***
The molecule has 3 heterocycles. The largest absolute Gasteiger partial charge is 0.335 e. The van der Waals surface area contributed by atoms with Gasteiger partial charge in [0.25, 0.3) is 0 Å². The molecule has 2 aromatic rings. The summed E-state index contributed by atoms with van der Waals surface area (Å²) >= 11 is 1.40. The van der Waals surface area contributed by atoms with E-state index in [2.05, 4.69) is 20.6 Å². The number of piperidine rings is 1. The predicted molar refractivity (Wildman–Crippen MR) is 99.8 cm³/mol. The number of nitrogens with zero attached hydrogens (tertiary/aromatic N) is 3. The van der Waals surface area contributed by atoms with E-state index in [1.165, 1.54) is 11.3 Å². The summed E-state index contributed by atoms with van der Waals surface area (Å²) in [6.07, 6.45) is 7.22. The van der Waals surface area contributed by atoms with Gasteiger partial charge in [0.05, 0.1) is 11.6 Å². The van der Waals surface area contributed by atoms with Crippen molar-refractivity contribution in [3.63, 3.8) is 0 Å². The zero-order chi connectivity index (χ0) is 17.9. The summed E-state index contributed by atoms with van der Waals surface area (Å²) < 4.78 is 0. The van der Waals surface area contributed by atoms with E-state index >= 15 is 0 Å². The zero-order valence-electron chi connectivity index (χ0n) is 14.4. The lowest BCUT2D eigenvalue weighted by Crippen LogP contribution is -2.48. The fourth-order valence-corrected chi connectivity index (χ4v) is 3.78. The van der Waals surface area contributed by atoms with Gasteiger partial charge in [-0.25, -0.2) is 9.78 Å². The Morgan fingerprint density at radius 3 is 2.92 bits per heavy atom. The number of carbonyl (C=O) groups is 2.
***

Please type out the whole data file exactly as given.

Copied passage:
The molecule has 3 heterocycles. The largest absolute Gasteiger partial charge is 0.335 e. The van der Waals surface area contributed by atoms with Gasteiger partial charge in [0.25, 0.3) is 0 Å². The molecule has 2 aromatic rings. The summed E-state index contributed by atoms with van der Waals surface area (Å²) >= 11 is 1.40. The van der Waals surface area contributed by atoms with E-state index in [2.05, 4.69) is 20.6 Å². The number of piperidine rings is 1. The predicted molar refractivity (Wildman–Crippen MR) is 99.8 cm³/mol. The number of nitrogens with zero attached hydrogens (tertiary/aromatic N) is 3. The van der Waals surface area contributed by atoms with E-state index in [1.165, 1.54) is 11.3 Å². The summed E-state index contributed by atoms with van der Waals surface area (Å²) in [6.07, 6.45) is 7.22. The van der Waals surface area contributed by atoms with Gasteiger partial charge in [0.05, 0.1) is 11.6 Å². The van der Waals surface area contributed by atoms with Crippen molar-refractivity contribution in [3.63, 3.8) is 0 Å². The zero-order chi connectivity index (χ0) is 17.9. The summed E-state index contributed by atoms with van der Waals surface area (Å²) < 4.78 is 0. The van der Waals surface area contributed by atoms with E-state index >= 15 is 0 Å². The zero-order valence-electron chi connectivity index (χ0n) is 14.4. The lowest BCUT2D eigenvalue weighted by Crippen LogP contribution is -2.48. The fourth-order valence-corrected chi connectivity index (χ4v) is 3.78. The van der Waals surface area contributed by atoms with Gasteiger partial charge in [-0.25, -0.2) is 9.78 Å². The Morgan fingerprint density at radius 3 is 2.92 bits per heavy atom. The number of carbonyl (C=O) groups is 2.